Slaughters is a city in Webster County, Kentucky, United States. The population was 238 at the 2000 census. Slaughters lies just west of US 41 and 9 1/2 miles east of Dixon. According to local tradition, it was named for Gustavus G. Slaughter, local storekeeper, who in 1855 won the right to name the new town and post office in a card game with his rival, blacksmith Frederick W. Stiman. The post office was established as Slaughtersville on January 29, 1856, with Henry A. Prater, postmaster. Slaughter himself served as postmaster from 1860 to 1865 and was succeeded by Stiman. Though the post office was renamed Slaughters in 1915, the town remained Slaughtersville from its incorporation in 1861 until 1967 when the Board on Geographic Names reversed an earlier decision and conformed to common usage and the present name of the post office. CSX Transportation runs through Slaughters and operates a siding track that is named after the city.

Antitrust And Trade Regulation Law Lawyers In Slaughters Kentucky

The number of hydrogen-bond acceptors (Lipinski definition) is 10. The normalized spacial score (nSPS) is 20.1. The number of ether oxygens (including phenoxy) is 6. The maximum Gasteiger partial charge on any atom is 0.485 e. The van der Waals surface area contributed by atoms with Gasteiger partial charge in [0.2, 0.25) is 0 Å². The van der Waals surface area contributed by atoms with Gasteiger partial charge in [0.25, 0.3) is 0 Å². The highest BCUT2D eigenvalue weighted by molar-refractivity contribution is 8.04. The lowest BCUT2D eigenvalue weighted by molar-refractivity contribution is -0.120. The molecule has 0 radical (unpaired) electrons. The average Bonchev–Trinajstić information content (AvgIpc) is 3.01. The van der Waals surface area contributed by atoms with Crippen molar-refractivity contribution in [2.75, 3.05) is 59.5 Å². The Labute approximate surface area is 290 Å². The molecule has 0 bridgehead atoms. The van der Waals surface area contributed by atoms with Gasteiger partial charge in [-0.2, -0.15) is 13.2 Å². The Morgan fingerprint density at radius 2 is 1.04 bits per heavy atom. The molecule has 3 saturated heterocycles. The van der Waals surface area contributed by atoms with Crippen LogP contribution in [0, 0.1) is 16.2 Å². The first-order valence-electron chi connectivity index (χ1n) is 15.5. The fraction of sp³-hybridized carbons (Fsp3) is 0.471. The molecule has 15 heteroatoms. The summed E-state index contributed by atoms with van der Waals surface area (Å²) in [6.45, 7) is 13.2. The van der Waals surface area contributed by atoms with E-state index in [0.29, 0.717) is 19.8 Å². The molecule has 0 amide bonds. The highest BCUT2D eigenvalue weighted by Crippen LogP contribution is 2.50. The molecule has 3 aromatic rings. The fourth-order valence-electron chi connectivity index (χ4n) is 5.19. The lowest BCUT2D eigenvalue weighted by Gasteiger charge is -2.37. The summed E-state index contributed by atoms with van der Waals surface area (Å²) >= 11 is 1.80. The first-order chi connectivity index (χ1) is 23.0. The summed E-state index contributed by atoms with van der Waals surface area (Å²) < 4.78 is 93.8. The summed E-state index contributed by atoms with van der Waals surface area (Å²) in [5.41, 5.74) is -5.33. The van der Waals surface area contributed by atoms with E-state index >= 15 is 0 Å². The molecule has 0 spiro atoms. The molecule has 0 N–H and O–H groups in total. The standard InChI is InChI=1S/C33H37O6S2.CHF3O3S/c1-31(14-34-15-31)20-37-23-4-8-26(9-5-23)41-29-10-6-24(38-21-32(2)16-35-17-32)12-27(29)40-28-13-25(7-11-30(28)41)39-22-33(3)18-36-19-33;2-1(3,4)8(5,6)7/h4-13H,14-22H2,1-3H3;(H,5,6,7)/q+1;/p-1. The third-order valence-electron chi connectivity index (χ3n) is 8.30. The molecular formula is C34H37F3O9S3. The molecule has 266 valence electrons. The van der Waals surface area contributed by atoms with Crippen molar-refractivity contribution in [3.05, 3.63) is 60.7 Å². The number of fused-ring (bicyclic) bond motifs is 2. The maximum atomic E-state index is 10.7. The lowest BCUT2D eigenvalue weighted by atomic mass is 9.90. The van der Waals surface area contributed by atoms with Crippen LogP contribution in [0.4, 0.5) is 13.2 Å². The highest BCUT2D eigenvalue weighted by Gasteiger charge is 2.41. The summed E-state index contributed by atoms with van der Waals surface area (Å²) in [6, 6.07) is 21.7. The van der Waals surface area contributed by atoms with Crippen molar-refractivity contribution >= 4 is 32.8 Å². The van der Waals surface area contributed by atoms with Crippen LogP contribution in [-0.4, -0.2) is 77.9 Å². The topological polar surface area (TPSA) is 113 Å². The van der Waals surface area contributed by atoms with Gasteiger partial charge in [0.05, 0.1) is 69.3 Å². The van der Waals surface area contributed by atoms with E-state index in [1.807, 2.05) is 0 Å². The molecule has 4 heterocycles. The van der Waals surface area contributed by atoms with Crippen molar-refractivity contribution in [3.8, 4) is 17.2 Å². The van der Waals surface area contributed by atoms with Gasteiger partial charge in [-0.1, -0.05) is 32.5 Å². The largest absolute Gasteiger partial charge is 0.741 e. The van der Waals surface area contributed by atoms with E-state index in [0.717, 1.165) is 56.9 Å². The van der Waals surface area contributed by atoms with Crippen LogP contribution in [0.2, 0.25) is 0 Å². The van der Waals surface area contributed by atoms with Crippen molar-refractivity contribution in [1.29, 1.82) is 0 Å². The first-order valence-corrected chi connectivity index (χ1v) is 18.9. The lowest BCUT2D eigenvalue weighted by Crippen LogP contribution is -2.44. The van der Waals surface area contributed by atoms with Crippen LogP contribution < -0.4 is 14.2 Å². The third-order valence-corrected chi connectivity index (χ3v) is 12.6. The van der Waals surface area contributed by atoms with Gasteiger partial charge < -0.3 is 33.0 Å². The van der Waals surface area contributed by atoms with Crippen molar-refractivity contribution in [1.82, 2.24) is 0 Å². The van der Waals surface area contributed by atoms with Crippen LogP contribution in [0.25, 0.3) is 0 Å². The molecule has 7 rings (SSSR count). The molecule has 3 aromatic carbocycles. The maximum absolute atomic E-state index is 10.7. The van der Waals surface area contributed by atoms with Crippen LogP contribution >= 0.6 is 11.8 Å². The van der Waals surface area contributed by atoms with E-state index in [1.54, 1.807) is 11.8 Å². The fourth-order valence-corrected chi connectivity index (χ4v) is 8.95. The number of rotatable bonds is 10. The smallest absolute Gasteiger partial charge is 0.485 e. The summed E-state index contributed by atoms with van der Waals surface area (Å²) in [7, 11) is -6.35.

What is antitrust and trade regulation law?

Antitrust and Trade Regulation laws aim to promote free competition in the marketplace. Agreements or cooperative efforts by two or more entities that affects or restrains competitors is illegal under these laws. The Sherman Act makes illegal any contract, combination, or conspiracy in restraint of trade or commerce and makes monopolies and attempts, combinations, or conspiracies to monopolize illegal. The Clayton Act regulate price discrimination, tying and exclusive dealing contracts, stock acquisition and interlocking directorates.

Answers to antitrust and trade regulation law issues in Kentucky

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